Iran’s International Property Rights Index score has declined by 0.169 to 4.578, placing it 12th in the Middle East and North Africa region and 103rd in the world, according to Property Rights Alliance’s latest report.
Iran is classified by IMF as part of the Middle East, North Africa and Pakistan group, and by the World Bank as an upper middle income country.
IPRI is based on 10 factors gathered under three components: Legal and Political Environment, Physical Property Rights and Intellectual Property Rights.
The overall grading scale of IPRI is [0–10], where 10 is the highest value for a property rights system and 0 is the lowest value. The same interpretative logic is applied to all three components.
The scope of the 2019 edition covers 93.83% of world population and 97.72% of the world GDP.
The Property Rights Alliance’s International Property Rights Index 2019 report shows Iran’s Legal and Political sub-index score decreased by -0.128 to 3.719 with scores of 4.148 in judicial independence, 3.633 in rule of law, 3.377 in control of corruption and 3.719 in political stability.
Iran’s Physical Property Rights sub-index decreased by -0.178 to 5.609 with scores of 4.803 in perception of property rights protection, 8.972 in registering property and 3.051 in ease of access to loans.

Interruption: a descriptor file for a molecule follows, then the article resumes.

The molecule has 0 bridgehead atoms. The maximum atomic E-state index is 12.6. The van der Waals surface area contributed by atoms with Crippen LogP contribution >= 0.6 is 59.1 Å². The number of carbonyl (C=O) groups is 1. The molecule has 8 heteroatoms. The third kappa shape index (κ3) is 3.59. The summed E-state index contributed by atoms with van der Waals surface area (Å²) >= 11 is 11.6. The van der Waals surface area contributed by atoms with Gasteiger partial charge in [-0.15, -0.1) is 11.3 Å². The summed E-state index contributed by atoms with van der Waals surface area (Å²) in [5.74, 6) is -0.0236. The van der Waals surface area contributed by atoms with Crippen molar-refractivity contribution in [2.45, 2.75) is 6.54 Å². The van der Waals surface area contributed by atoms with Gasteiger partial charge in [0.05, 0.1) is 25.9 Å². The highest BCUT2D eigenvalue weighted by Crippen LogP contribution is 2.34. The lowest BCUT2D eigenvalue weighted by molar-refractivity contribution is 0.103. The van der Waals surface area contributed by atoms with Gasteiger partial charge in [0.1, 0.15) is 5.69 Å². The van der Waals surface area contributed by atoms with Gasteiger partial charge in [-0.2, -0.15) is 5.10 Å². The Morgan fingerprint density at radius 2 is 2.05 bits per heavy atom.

Iran’s Intellectual Property Rights sub-index score decreased by -0.202 to 4.408 with scores of 3.682 in perception of intellectual property protection, 5.13 in patent protection and data in copyright protection.
Property Rights Alliance is an advocacy organization dedicated to the protection of physical and intellectual property rights.
The International Property Rights Index is the flagship publication of PRA. IPRI scores the underlining institutions of a strong property rights regime: legal and political environment, physical property rights and intellectual property rights.
It is the world’s only index entirely dedicated to the measurement of intellectual and physical property rights.
A tool for policymakers, business communities and civic activists, IPRI highlights the essential role property rights play in creating a prosperous economy and just society.
During 2019, PRA worked to compile case studies with 118 think tanks and policy organizations in 72 countries involved in research, policy development, education and promotion of property rights in their countries.
Property rights are human rights and nurture economic growth and social development. Property rights promote innovation and productivity, and have been the most effective mechanism to guarantee civil rights and civil liberties.
Protecting individual liberty is the fundamental reason for a system of strong private property rights.